A lot of it is relationships. They have to be docs you trust and, in essence, people you want to be in business with. You just can’t say ‘I am going to create this comanagement program. I can’t stand the docs but I am going to do it anyway.’ That is just asking for trouble. It truly has to be almost a joint venture. The service line has to be separated out. The ones that I have seen that work are a true comanagement. There is a board, and it’s not just a medical director but a lot of docs involved.
It can work with an employed model. It would be more on the incentive side. The advantage is there are some doctors who don’t want to be employed, and this is a way, especially with the specialties, to allow them to be engaged with the organization without being employed.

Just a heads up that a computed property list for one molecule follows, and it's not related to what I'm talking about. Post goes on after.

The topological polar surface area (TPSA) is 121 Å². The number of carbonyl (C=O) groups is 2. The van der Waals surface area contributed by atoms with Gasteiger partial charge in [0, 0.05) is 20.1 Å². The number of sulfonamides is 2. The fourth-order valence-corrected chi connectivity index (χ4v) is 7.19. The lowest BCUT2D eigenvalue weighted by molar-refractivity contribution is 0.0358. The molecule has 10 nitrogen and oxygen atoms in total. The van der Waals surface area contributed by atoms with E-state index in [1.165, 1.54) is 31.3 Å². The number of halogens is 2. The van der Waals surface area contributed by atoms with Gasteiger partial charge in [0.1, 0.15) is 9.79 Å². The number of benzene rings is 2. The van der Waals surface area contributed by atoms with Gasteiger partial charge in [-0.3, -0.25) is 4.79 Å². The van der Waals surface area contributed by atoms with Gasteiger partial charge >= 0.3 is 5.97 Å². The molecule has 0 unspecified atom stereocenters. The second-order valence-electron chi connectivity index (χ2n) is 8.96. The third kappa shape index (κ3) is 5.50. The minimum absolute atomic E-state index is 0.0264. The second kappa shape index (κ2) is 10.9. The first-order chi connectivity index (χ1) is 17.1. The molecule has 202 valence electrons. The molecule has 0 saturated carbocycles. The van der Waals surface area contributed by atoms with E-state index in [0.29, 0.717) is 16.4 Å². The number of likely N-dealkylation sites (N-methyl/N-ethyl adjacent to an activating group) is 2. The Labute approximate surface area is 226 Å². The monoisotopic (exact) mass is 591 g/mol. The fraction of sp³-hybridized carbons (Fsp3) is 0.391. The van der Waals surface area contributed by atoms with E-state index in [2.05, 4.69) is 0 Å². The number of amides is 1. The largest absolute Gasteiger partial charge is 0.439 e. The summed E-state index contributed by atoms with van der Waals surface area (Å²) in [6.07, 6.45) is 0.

ACCESS. INSIGHT. ANALYSIS.
Join the HealthLeaders Media Council
Get members-only access to industry-wide intelligence, forecasts, and analysis positions your organization to benchmark against your peers, identify and respond to key trends shaping healthcare, and make sound business decisions.
When everybody is working toward the same objective, everybody—physician and otherwise—is going to be cognizant of costs. If you have a management team made up of physicians and administrators, the doctors would say, for example, one of the reasons this particular service line costs so much is that the operating room turnaround is 28 minutes, and down the street at the ambulatory surgery center the turnaround is 15 minutes. The reason is that we as doctors manage it and it affects our revenues.